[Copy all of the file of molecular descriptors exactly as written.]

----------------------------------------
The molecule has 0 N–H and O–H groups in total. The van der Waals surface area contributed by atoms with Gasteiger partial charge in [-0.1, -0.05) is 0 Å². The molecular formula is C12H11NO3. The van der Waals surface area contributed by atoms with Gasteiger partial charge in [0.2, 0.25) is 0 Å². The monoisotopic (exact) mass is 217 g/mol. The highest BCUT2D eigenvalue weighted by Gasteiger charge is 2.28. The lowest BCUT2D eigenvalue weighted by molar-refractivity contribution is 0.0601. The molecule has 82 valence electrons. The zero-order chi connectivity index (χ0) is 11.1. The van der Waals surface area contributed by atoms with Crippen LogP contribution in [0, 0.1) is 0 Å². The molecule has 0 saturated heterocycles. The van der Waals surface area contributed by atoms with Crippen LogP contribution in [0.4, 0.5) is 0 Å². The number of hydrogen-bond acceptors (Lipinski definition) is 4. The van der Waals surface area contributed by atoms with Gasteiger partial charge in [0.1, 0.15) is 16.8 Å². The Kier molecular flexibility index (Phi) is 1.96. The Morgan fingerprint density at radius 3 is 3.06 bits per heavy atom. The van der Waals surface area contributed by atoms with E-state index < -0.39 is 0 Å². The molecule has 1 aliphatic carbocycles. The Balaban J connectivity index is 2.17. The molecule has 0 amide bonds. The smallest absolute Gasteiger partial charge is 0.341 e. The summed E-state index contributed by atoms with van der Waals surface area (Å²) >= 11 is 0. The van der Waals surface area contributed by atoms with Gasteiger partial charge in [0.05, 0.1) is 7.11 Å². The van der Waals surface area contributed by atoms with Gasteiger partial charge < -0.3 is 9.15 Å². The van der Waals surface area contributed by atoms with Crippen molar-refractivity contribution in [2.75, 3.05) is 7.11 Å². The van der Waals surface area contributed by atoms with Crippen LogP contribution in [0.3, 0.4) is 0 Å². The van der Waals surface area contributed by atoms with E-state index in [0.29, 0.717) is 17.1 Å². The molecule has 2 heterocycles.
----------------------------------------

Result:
The molecule has 0 N–H and O–H groups in total. The van der Waals surface area contributed by atoms with Gasteiger partial charge in [-0.1, -0.05) is 0 Å². The molecular formula is C12H11NO3. The van der Waals surface area contributed by atoms with Gasteiger partial charge in [0.2, 0.25) is 0 Å². The monoisotopic (exact) mass is 217 g/mol. The highest BCUT2D eigenvalue weighted by Gasteiger charge is 2.28. The lowest BCUT2D eigenvalue weighted by molar-refractivity contribution is 0.0601. The molecule has 82 valence electrons. The zero-order chi connectivity index (χ0) is 11.1. The van der Waals surface area contributed by atoms with Crippen LogP contribution in [0, 0.1) is 0 Å². The molecule has 0 saturated heterocycles. The van der Waals surface area contributed by atoms with Crippen LogP contribution in [0.4, 0.5) is 0 Å². The number of hydrogen-bond acceptors (Lipinski definition) is 4. The van der Waals surface area contributed by atoms with Gasteiger partial charge in [0.1, 0.15) is 16.8 Å². The Kier molecular flexibility index (Phi) is 1.96. The Morgan fingerprint density at radius 3 is 3.06 bits per heavy atom. The van der Waals surface area contributed by atoms with E-state index < -0.39 is 0 Å². The molecule has 1 aliphatic carbocycles. The Balaban J connectivity index is 2.17. The molecule has 0 amide bonds. The smallest absolute Gasteiger partial charge is 0.341 e. The summed E-state index contributed by atoms with van der Waals surface area (Å²) >= 11 is 0. The van der Waals surface area contributed by atoms with Gasteiger partial charge in [0.05, 0.1) is 7.11 Å². The van der Waals surface area contributed by atoms with Gasteiger partial charge < -0.3 is 9.15 Å². The van der Waals surface area contributed by atoms with Crippen molar-refractivity contribution in [2.75, 3.05) is 7.11 Å². The van der Waals surface area contributed by atoms with Crippen LogP contribution in [0.3, 0.4) is 0 Å². The van der Waals surface area contributed by atoms with E-state index in [0.29, 0.717) is 17.1 Å². The molecule has 2 heterocycles.